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Azhar Ali and Mohammad Rizwan exemplify Pakistan's transformed outlook

They lost most of their top order cheaply, much like in the first Test, but this time they did not retreat into their cocoons

Danyal Rasool
Danyal Rasool
Azhar Ali's 93 personified modern, positive Test-match batting  •  AFP via Getty Images

Azhar Ali's 93 personified modern, positive Test-match batting  •  AFP via Getty Images

At Bay Oval last week, Pakistan spent 102 and 123 overs at the crease in their two innings. They barely lasted until the second new ball here in Christchurch, and yet this might just be Pakistan's most satisfying day with the bat away from home for the best part of two years.
New Zealand might have won the toss and chipped their way right down to the lower middle order as early as lunch, just as they did at Bay Oval. They may have struck with the new ball, removed the openers cheaply and effected a mini-collapse, as was the case in the first Test. And New Zealand's big-name, in-form batsmen are yet to get their go on a surface that's a bit more playful than the one in Mount Maunganui.
However, Pakistan's contentment will stem not just from the reasonably competitive position they close the day out on, but from how effectively they executed a vastly different approach to the one they took last week. There appeared to be acceptance for the somewhat radical idea that time at the crease against New Zealand's greatest-ever bowling attack - though they were without Neil Wagner here - invariably comes with a death sentence. Having come to terms with that, the visitors decided a slightly shorter life expectancy was a reasonable price to pay for more runs on the board.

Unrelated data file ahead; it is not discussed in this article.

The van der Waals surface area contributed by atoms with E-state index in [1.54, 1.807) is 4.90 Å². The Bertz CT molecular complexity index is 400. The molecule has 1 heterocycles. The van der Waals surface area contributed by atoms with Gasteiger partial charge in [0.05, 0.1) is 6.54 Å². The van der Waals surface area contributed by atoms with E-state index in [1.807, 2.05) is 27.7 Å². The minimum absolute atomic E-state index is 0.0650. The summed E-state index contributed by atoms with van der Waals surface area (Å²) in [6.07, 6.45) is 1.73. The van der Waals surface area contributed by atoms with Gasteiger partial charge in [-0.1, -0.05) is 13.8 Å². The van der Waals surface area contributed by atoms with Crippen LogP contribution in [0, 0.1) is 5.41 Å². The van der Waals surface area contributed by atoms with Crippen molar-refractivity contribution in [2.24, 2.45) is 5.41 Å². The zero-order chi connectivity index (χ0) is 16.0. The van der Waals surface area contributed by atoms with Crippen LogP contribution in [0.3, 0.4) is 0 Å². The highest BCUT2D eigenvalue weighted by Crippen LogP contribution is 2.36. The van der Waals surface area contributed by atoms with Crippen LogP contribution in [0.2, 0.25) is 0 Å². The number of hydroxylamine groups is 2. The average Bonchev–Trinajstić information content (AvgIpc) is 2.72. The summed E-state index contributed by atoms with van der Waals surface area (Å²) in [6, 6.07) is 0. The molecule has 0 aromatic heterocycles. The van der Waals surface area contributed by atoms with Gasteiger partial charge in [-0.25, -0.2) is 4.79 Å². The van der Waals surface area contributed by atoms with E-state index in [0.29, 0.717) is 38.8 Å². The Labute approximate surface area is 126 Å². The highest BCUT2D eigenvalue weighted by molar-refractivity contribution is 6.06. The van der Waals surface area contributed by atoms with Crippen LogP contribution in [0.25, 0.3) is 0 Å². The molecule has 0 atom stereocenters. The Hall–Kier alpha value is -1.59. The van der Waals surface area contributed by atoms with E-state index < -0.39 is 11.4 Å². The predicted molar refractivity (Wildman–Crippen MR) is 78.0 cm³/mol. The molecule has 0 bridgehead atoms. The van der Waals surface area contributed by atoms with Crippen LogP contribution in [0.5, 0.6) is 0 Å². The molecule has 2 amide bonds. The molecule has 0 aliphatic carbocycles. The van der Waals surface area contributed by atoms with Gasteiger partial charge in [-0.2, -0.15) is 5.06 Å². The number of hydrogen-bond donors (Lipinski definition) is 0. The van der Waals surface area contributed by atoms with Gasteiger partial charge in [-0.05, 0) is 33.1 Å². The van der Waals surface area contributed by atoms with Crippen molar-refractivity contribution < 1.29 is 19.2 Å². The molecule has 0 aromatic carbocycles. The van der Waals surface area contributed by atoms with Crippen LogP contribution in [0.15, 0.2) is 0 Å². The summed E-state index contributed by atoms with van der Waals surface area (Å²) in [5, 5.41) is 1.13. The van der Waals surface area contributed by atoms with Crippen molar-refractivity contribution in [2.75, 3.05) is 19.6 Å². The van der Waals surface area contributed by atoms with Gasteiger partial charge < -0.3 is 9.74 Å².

Committing to that approach in theory is one thing, but actually going out and doing it? Misbah-ul-Haq's Pakistan have not developed a reputation of caution over abandon for nothing. Today, however, even when Tim Southee trapped Shan Masood in front early on - the doomed review providing an extremely brief stay of execution - Pakistan did not retreat to the comfort of their cocoons. A quicker pitch, where the ball came onto the bat much better than it did at Mount Maunganui, contributed to their scoring rate, but there was also more urgency and opportunism about Pakistan's batting.
Azhar Ali is a man whose need for runs was so exigent Pakistan took the captaincy off him while he continues that quest, and one not especially known for flamboyance. Up against a bowling attack in the form of their lives, though, Azhar resolved to keep an eye out for opportunities to keep the scoring rate ticking. It was an innings that personified modern, positive Test-match batting, with barely a false shot even as Pakistan began to push the run rate up to four an over post-lunch.